“Resolving this issue, obviously, could also serve as a major step forward in a new relationship between the United States and the Islamic Republic of Iran -- one based on mutual interests and mutual respect.  It would also help facilitate a better relationship between Iran and the international community, as well as others in the region -- one that would help the Iranian people fulfill their extraordinary potential, but also help us to address other concerns that could bring greater peace and stability to the Middle East.” [8]


Would Obama have drawn attention to the Supreme Leader’s fatwa against nuclear weapons if he didn’t take it seriously?  Would he have mentioned President Rouhani’s remark that “the Islamic Republic will never develop a nuclear weapon” if he didn’t think it was credible?  Would he have decided to enter into negotiations with Rouhani if he suspected that Rouhani was lying about this?  The answer to all three of those questions is No:  Obama does not believe that Iran is trying to build nuclear weapons.


And neither does Sergey Lavrov: here’s what he to say about the issue in an interview with RT on 8 October 2013:


“As for the statements regarding the Iranians playing another game and trying to dupe people, I haven't seen any confirmation by any intelligence – be it Russian, be it European, be it the United States, be it Mossad, which would categorically say that the Iranian leadership has taken a political decision to have a military nuclear program. No intelligence agency on earth was able so far to make this conclusion. And we spoke to our American colleagues just recently. They agreed that Iran hasn't taken a political decision to go military in its nuclear program and therefore we all must avoid statements, which would just antagonize the parties to these negotiations and concentrate on a chance which we certainly have now.” [9]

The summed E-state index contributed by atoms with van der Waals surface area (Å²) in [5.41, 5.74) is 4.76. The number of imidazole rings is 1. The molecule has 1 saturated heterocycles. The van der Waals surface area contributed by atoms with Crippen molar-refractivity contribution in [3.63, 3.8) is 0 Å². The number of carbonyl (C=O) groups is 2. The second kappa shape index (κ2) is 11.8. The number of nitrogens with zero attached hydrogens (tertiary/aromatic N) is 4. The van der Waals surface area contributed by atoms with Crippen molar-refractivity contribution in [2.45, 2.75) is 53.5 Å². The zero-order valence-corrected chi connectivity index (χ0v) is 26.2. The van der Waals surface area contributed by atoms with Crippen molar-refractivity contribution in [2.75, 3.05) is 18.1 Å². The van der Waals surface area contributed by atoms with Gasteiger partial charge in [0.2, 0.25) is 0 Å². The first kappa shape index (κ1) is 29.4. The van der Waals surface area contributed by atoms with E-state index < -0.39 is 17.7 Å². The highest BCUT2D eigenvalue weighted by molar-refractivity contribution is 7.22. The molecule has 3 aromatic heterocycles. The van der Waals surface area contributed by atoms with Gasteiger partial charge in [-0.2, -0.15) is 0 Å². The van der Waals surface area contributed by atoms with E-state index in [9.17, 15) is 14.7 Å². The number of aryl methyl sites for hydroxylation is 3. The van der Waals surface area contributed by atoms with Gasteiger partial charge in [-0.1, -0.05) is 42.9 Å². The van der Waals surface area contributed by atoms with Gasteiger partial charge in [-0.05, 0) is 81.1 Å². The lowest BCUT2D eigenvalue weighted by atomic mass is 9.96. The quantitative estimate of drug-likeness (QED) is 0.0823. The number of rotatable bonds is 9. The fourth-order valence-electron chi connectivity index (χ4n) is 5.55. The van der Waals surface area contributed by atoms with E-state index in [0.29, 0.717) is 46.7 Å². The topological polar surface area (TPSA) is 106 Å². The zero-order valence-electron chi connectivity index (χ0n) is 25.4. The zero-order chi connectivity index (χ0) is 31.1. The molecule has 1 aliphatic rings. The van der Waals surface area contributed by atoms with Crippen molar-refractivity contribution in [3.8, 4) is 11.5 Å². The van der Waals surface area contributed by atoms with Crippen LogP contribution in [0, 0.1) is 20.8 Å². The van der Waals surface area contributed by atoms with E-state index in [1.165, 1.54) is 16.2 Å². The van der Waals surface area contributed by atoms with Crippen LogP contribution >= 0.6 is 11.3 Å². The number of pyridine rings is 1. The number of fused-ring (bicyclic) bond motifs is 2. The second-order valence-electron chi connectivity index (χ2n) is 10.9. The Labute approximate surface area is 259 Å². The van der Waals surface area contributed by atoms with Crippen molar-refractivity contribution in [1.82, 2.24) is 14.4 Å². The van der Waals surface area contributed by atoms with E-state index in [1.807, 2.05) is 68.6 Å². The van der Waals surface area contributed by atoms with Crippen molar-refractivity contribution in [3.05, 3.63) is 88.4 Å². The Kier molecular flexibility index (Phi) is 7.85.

Regime change disavowed


President Obama’s speech to the UN General Assembly contained one very significant remark in relation to Iran, namely:


“We are not seeking regime change …”


This may well be the first time since the Islamic revolution that a US president has made a remark to this effect.   Certainly, Obama’s predecessor never said it.  On the contrary, he gave the impression that he was, at the very least, keeping open the option of regime change and dismantling the Islamic system of government in Iran.


How else do you explain President Bush’s reaction to the good news from his intelligence services in November 2007 that Iran hadn’t had an active nuclear weapons programme since 2003?  One would have expected that the President, who claimed to be dedicated to preventing Iran acquiring nuclear weapons, would have been delighted to receive intelligence that suggested that Iran had abandoned an active nuclear weapons programme within a few years of his entering the White House.  But, as he explained in his memoir Decision Points (pp418–9, Kindle Edition), instead of being pleased at this good news, he was “angry”.


He was angry because, with the publication of the NIE, international pressure on Iran was relieved and “momentum for new sanctions faded among the Europeans, Russians, and Chinese”.  But:


“The NIE didn’t just undermine diplomacy.  It also tied my hands on the military side. There were many reasons I was concerned about undertaking a military strike on Iran … . But after the NIE, how could I possibly explain using the military to destroy the nuclear facilities of a country the intelligence community said had no active nuclear weapons program?”